Wetlands and Livelihoods Phase I and Phase II [2003 - ongoing]
This project focuses on the vulnerable wetlands of the Sand River Catchment (SRC) along with the vulnerable livelihoods of the people who farm in these wetlands. The project is based in the village of Craigieburn as a pilot, and is now in Phase II. A number of issues were highlighted by Phase 1 which have important bearing on wetland rehabilitation and management and these form the basis for various interrelated projects of Phase II, including:
- the need for structural rehabilitation (see Working for Wetland Support and Rehabilitation in Craigieburn)
- the need for a farmer support programme for raising awareness and capacity (ses Farmer Support Programme)
- the link between the wetlands and the poor state of the surrounding micro catchment (see Upland Rehabilitation) and
- the need for improved governance of land and natural resources (see Governance Project).
An action-research approach runs through all of these projects. Also some specific research is being undertaken where needed (see Understanding Hydrological Functioning of Wetlands).
The wetlands project in a nutshell
The wetlands of the upper Sand River lie in communal areas and play an important role in local-catchment water security and the livelihoods of local people. Indeed, the ‘wetland health and livelihood security’ project was initiated partly in response to an approach by wetland users who requested support in addressing wetland degradation. Initial visits also suggested that most of the farmers were women, often constituting the poorest of the poor. Loss of wetland integrity is therefore likely to exacerbate their already precarious livelihoods. We adopted an integrated approach to address both biophysical and social aspects. Phase I was primarily research-based in order to understand the underlying causes and their effects and ultimate impacts. Phase II focused on implementation but underscored by a strong action-research approach designed to facilitate learning-by-doing and co-learning. This is based on the philosophy that in complex, dynamic systems – such as the wetlands of Craigieburn – multiple factors are operative and outcomes cannot be predicted with complete certainty. Thus we believe one cannot approach this with simplistic solutions such as a set of ‘best practices’ or only by establishing multi-stakeholder platforms. All these elements are important but will not bring effective change alone.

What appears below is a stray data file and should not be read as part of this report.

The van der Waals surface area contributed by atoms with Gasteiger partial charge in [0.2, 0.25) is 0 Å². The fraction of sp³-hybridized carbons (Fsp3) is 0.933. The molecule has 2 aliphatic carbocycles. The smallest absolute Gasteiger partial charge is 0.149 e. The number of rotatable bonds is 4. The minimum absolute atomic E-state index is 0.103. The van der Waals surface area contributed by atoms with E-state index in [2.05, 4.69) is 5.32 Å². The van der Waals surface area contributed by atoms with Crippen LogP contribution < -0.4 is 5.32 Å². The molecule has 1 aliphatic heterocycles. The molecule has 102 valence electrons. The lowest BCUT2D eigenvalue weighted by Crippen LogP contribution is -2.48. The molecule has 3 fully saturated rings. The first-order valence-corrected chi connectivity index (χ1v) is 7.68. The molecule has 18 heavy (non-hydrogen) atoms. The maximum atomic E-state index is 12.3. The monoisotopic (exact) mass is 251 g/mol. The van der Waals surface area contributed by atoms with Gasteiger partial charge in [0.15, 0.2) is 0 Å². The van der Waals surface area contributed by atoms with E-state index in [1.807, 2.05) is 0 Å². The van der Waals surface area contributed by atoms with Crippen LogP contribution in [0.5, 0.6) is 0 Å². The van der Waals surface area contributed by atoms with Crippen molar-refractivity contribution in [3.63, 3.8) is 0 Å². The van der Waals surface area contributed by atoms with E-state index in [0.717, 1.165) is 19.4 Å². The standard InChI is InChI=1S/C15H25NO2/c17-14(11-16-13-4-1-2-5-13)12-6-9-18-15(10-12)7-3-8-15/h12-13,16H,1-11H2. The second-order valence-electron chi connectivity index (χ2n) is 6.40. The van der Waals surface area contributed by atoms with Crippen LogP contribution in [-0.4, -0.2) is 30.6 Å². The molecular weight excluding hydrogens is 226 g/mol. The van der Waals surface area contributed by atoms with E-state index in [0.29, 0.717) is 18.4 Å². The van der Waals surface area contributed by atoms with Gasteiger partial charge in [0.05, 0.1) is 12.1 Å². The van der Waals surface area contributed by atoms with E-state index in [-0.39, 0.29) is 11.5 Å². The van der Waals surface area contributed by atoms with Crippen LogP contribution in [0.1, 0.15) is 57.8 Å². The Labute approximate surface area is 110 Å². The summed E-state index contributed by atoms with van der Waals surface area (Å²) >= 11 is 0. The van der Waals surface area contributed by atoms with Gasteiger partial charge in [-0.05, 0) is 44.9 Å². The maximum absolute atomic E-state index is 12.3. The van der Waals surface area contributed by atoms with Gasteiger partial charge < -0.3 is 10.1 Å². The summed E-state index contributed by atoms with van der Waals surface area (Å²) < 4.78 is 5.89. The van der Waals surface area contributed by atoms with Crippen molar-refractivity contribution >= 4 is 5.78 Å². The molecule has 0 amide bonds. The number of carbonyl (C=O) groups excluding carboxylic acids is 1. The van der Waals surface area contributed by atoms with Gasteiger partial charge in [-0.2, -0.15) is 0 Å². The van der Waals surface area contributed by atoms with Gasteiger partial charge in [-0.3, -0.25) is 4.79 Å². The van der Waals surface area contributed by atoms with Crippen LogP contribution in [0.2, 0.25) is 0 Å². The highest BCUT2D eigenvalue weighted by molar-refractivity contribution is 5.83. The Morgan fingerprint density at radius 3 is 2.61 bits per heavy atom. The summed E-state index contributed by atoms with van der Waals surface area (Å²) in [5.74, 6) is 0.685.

Summary of findings from Phase I: Developing understanding of the biophysical and socio-economic setting
The wetland farmers who approached AWARD for support in addressing wetland degradation cited desiccation, erosion and reduced fertility as key concerns. The baseline research (Phase I) established the relationship between these factors and demonstrated that indeed wetland integrity was being severely compromised by both within-wetland practices, as well as by landuse practices in the surrounding micro-catchment (see Pollard et al. 2005). In summary, an intimate relationship exists between landuse practices, infiltration - and runoff - and erosion, and between erosion and a reduction in the water table. Landscape desiccation reflects a change in these relationships as described below.
Major threats to Craigieburn wetlands and peoples’ livelihoods.
The micro-catchment area of the wetlands under consideration is approximately 140 ha. As mentioned, erosion is a major threat and it, in turn, impacts on production. Erosion is caused by a number of factors both natural and anthropogenic in nature. A key issue is the link between wetlands and the surrounding micro-catchment. On the hillslopes the lack of adequate vegetational cover - or soil and water conservation practices - as well as poorly-conserved fields, all result in increase runoff and higher water velocities that, combined with the soil properties and an extensive path and track network that concentrates runoff, all contributes to the observed erosion (sheet deposits, rills and gullies). Within the wetlands, a number of landuse practices exacerbate erosion and hence desiccation, either directly but reducing soil structure or by increasing water velocity. The associated reduction in fertility, also compounded by practices that directly reduced organic matter, result in reduced agricultural production. This has implications for peoples’ livelihoods.